Sue the B**##@*S!: Jury Selection

Part 2: The Jury (It’s Not a Jury of Your Peers)

In the first part of this series, we noted the particular challenge of trying a complex or technical case before a jury.  This is an important consideration because, even though trial may not be the end game, litigation matters can sometimes take on a life of their own.

The phrase “jury of your peers” arises from the Magna Carta (1215).  At the time, it meant persons who actually knew the parties, the facts, or had the duty to discover the facts.  The concept of the jury trial as it was understood by the Founding Fathers was intended as another check on government power.  While the jury may work well in that role, the advent of tort litigation around the turn of the 20th Century and cases of ever increasing complexity has put new strains on the efficacy of the jury system.

The inability of the jury to comprehend and render informed decisions on highly technical and complex issues has given rise to a debate about the usefulness of the jury trial in modern jurisprudence.  Laura Mansnerus of the New York Times observed that “it’s possible that if there is a problem with juries, it’s not that jurors have gotten any dumber, but that the questions have gotten harder.”  This may well be the case; however, because of the jury selection process, you can be sure that it is highly unlikely that anyone on the jury will have more than a cursory knowledge of the subject matter at hand, if any.

The fact of the matter is that a jury is not chosen per se, but rather is what remains after certain panel members are eliminated.  As the panel from which the jury is to be selected is seated for questioning by the attorneys, a process known as voir dire, the first twelve (or at least six in federal court) are the jury.  As potential jurors are “struck,” the jurors within the first twelve/six will change.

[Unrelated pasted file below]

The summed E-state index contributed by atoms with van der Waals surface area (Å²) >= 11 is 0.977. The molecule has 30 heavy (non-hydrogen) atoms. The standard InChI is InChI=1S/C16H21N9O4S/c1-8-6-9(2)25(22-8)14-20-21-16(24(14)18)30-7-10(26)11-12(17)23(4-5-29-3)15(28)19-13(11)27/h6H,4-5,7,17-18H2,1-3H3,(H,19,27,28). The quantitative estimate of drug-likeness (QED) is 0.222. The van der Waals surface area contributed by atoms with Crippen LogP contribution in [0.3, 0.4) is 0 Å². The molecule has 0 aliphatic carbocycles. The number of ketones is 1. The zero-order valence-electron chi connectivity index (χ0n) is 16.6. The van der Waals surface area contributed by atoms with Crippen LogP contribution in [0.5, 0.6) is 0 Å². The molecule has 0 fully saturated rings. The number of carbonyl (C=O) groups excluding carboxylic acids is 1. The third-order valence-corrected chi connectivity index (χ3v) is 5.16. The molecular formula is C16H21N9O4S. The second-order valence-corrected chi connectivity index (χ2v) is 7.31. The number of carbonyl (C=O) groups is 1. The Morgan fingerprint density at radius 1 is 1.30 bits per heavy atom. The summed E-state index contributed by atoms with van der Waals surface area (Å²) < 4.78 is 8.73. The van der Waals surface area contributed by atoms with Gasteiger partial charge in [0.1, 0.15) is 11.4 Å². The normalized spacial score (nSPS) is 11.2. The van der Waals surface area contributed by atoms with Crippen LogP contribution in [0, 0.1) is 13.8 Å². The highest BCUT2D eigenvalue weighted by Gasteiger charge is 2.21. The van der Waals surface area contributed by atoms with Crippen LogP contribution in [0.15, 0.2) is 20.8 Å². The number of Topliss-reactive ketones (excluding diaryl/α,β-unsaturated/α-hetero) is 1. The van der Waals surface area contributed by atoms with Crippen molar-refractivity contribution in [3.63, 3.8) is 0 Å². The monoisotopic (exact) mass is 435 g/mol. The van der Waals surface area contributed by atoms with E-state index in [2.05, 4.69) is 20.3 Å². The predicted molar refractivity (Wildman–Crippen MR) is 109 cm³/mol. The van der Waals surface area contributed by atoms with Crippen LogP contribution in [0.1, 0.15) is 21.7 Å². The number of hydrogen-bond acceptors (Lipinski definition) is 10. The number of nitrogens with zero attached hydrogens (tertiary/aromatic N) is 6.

Strikes can be “for cause,” or peremptory (without cause).  There is no limit to the number of strikes for cause.  Following strikes for cause, each side has a certain number of peremptory strikes, which can be made for any reason or no reason at all, except race-based.  The number of peremptory strikes depends on the size of the jury and how many parties are involved.  If there is anyone with subject matter knowledge still remaining after the strikes for cause, one side or the other will usually strike them peremptorily.  If the case is very technical or complex, it is likely that those jurors are in over their heads.

What happens next depends on the skill of the lawyers in presenting their case.  Good lawyers will simplify and demystify the case, presenting it in a manner that is easily understood by the jury, a process that is as much art as technical skill.  We shall explore this more in the next part of the series.

When it comes time to decide whether to litigate (or, if you have no choice because you’ve been sued), we can help.  We have both the technical expertise and the trial expertise to help you make the right choice; and, if the choice is litigation, to do it right.

This blog is maintained by Carstens & Cahoon, LLP to inform readers of recent developments in intellectual property. Solely informational in nature, this blog is not intended to create an attorney-client relationship or to be used as a substitute for legal advice or opinions. For more information, please visit www.cclaw.com.

By Chris Kilgore

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